When two communities live apart and communicate little with each other, over time some innovations tend to differentiate the respective linguistic varieties until two systematically distinguishable dialects are formed. It is also known that speech varies from generation to generation, and certain isoglosses have a different frequency in different age cohorts. This is the informal description usually given for new dialect emergence.

But, are there any studies or models that attempt to quantify the weight of factors? For example, could the presence in antiquity of mountain ranges or rivers be quantified with respect to linguistic diversity? How can we measure the degree of interaction in different linguistic communities and how can we study the numerical correlation between that degree of interaction and the degree of linguistic divergence?

  • In fact, there should be plenty of opportunities to study such questions, Modern Hebrew, Dutch in Flevoland, or the regions of Poland and the Czech republic that were resettled after ethnic cleansing from German speaking people should be regions for such kind of research. Jun 6 at 10:53
  • @jk-ReinstateMonica At least in the Czech Republic, the border resettled regions are quite mixed, although mostly copying the neghbouring native areas. But the dialects are disappearing quite quickly with only some major interdialects remaining and with a strong influence of Common Czech as a sort of interdialect of Bohemia and sort of a common vernacular layer in many other places. There will be very little new dialect forming there and any systematic study of various effects on them would be probably impossible. It would be hard enough to find some evidence of any formation at all. Jun 6 at 11:04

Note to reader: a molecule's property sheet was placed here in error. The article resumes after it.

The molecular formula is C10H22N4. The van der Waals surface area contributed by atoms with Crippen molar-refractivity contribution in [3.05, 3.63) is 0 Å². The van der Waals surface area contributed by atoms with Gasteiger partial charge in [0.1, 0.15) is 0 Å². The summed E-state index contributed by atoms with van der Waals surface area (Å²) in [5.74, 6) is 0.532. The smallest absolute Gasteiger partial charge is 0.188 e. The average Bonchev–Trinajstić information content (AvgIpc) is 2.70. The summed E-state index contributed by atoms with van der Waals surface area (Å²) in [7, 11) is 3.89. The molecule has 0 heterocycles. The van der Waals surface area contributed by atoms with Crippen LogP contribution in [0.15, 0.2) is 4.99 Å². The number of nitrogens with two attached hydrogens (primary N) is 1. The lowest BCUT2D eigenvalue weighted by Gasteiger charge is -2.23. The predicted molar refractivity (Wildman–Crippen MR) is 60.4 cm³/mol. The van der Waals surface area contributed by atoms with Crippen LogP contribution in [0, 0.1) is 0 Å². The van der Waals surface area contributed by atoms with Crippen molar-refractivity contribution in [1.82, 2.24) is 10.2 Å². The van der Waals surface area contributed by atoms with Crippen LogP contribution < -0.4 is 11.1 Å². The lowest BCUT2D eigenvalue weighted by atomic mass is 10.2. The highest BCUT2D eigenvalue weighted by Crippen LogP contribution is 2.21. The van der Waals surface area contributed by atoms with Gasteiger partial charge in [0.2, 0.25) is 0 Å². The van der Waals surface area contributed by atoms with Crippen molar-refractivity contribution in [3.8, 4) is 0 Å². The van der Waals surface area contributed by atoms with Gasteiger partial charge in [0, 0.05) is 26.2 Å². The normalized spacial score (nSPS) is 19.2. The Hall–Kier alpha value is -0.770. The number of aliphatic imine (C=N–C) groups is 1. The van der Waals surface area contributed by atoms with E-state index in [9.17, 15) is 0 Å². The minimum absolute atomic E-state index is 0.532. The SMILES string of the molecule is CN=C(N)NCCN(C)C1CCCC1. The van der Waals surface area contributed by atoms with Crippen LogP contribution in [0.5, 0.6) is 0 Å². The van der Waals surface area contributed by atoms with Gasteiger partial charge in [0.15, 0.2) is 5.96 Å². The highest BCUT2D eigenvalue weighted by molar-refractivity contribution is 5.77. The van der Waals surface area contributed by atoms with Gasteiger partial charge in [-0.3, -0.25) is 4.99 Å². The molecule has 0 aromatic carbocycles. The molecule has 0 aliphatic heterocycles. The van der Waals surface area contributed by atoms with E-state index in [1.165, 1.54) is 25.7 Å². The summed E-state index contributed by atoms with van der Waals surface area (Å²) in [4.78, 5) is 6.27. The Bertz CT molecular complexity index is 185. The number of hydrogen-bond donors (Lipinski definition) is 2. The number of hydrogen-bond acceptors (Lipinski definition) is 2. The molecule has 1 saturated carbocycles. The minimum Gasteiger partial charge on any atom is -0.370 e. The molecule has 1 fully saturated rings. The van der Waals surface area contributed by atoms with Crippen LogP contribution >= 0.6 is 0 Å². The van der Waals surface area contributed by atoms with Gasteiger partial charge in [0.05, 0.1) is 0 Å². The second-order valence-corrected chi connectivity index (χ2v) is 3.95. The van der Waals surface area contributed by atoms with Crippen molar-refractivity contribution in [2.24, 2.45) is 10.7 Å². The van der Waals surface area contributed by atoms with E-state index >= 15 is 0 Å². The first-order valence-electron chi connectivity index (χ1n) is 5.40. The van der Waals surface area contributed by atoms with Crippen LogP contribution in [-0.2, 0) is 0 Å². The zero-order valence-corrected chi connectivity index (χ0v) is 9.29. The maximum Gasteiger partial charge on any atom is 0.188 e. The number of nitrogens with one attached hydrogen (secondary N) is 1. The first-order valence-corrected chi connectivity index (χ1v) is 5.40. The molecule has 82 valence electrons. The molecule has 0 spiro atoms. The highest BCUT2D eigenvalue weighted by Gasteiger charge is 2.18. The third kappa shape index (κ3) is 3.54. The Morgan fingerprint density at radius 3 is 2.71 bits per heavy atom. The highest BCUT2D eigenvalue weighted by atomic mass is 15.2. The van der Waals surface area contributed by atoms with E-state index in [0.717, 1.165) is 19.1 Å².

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There are many studies that attempt to quantify the relative weight of such factors: there is a substantial sub-field of linguistics known as quantitative sociolinguistics.

For the most part, such studies are fairly descriptive, in the sense that they will look at some linguistic question, given a certain population, then try to figure out what non-linguistic properties correlate with what behaviors. As with all social research, you have to have a reasoned basis for thinking that a particular fact is worth throwing into the mix. For example, if you are studying American English in the Pacific Northwest, you would care most about race, income, and personal history w.r.t. location (mostly urban vs. rural but possibly controlling for proximity to Canada) – i.e. "Born and raises in California, moved here last year" vs. "Great Grandfather moved here in 1865". You have to know what is or has been "socially relevant".

Age is generally emerging as a highly significant factor in most of the world, because Grandfather tends not to hang out in global internet hangouts, and Grandchild does. There aren't any general and universal models that relate mountain ranges to dialect diversity, instead there is a simple observation that people who don't interact have a greater chance of diverging in their language than people who interact frequently. Mountains have been an impediment to interaction, same with rivers, snow, politics, but you have to independently measure the actual effect of mountains in a particular context.

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    Caleb Everett has been working on the effects of geography on languages, with some interesting results. The issue of dialect formation is a different matter, however; it's much more general and has to do both with physical and social separation, and with ingroup/outgroup identification and bonding.
    – jlawler
    Jun 5 at 19:06

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